Constructed on the grounds of a horse racing track on the outskirts of Berlin, Ruhleben would house over 4,000 prisoners at its height. Inmates were barracked in repurposed stables in extremely poor condition due to the inadequate facilities. Over time and with the intervention of the American ambassador, Ruhleben would grow to include not only upgraded barracks and latrines, but also a library, school, stores, and post office. Lack of privacy was a perpetual concern for the men while at the same time they were virtually cut off from the rest of civilization apart from Red Cross parcels and short letters from home. As a result the camp formed its own community complete with newspaper, theater productions, sports teams, and various clubs to keep boredom at bay.

Printed version above (MSE/MD 3829-3B) and scrapbook version below (MSE/MD 3829-1B) of a dual advertisement.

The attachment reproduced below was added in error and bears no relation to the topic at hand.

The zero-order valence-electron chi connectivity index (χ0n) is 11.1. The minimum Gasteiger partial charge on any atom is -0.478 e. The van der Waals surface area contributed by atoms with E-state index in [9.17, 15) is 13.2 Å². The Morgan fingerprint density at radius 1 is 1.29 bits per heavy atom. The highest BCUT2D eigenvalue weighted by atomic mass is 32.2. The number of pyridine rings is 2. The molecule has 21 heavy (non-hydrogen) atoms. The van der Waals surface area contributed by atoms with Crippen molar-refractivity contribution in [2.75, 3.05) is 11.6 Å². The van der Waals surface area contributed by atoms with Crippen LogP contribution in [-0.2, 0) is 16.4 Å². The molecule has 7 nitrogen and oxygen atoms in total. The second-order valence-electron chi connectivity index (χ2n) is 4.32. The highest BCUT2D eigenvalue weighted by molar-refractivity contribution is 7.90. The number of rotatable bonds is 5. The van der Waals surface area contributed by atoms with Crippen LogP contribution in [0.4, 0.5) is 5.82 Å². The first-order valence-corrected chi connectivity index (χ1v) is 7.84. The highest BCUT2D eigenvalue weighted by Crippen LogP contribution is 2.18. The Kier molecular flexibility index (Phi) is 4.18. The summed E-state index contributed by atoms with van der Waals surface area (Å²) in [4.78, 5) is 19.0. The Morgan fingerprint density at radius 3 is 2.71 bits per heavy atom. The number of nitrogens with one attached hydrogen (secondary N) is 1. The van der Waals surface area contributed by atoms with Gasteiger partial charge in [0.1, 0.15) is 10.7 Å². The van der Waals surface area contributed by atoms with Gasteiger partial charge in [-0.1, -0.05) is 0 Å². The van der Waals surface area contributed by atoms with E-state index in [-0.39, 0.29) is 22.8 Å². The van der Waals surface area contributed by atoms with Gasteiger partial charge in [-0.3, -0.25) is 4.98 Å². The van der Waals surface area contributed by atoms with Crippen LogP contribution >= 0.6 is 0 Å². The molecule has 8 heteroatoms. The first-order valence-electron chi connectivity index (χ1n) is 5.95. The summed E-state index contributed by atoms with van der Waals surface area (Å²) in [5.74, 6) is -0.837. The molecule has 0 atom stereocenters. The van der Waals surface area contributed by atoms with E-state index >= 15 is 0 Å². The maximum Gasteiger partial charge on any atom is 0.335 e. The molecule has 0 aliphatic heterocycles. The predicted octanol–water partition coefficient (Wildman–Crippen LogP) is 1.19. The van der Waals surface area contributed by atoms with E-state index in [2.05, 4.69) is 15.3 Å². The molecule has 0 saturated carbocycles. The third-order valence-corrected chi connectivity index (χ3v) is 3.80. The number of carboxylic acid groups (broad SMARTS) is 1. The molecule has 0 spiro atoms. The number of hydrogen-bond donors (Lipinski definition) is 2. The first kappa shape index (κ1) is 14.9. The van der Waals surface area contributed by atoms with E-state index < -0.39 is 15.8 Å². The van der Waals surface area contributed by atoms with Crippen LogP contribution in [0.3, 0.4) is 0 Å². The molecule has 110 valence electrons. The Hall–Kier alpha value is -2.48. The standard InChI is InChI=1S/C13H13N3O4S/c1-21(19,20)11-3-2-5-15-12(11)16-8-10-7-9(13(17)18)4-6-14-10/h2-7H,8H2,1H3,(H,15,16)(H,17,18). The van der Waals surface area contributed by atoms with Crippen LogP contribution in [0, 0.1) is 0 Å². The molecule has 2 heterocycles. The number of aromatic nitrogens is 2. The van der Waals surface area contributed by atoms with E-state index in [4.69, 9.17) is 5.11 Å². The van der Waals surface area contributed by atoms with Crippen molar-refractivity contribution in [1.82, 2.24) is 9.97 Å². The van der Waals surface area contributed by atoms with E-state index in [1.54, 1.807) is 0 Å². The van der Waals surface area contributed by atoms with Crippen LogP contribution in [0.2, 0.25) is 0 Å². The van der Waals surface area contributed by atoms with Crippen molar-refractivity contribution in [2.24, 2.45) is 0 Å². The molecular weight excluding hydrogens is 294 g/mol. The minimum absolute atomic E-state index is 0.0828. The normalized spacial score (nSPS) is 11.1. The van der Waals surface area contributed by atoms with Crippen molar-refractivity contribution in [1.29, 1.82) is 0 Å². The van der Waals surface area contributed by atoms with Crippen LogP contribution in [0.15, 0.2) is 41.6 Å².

One such endeavor was In Ruhleben Camp and its successor The Ruhleben Camp Magazine. Special Collections recently acquired a full set of these issues in two bound volumes accompanied by a bound, two-volume scrapbook containing original drawings from the magazine. Published fortnightly, the magazine included stories and cartoons parodying camp life as well as reports of camp activities such as reviews of musicals, sports recaps, and advertisements for lectures. A marked tone of humor is prevalent throughout, in keeping with the unofficial camp slogan “Are we downhearted? No!” An in-depth chronicle of camp life, the magazine represents some of the best documentation of the Ruhleben experience.


The highlight of this collection is the two-volume scrapbook. Bound in pasteboard and measuring 16.5″ x 12.75,” the scrapbook contains 53 original drawings in pen-and-ink, watercolor, and graphite. Although the purpose of the scrapbook is not certain, material on the front cover indicates that the scrapbook was a mock-up for a London publisher, George Newnes Ltd., to use for the publication of a book to be called, “The Lighter Side of Lager Life.” Who compiled the scrapbook is also unknown, but it may have been one of the magazine’s editors, Louis Egerton Filmore or C. G. Pemberton.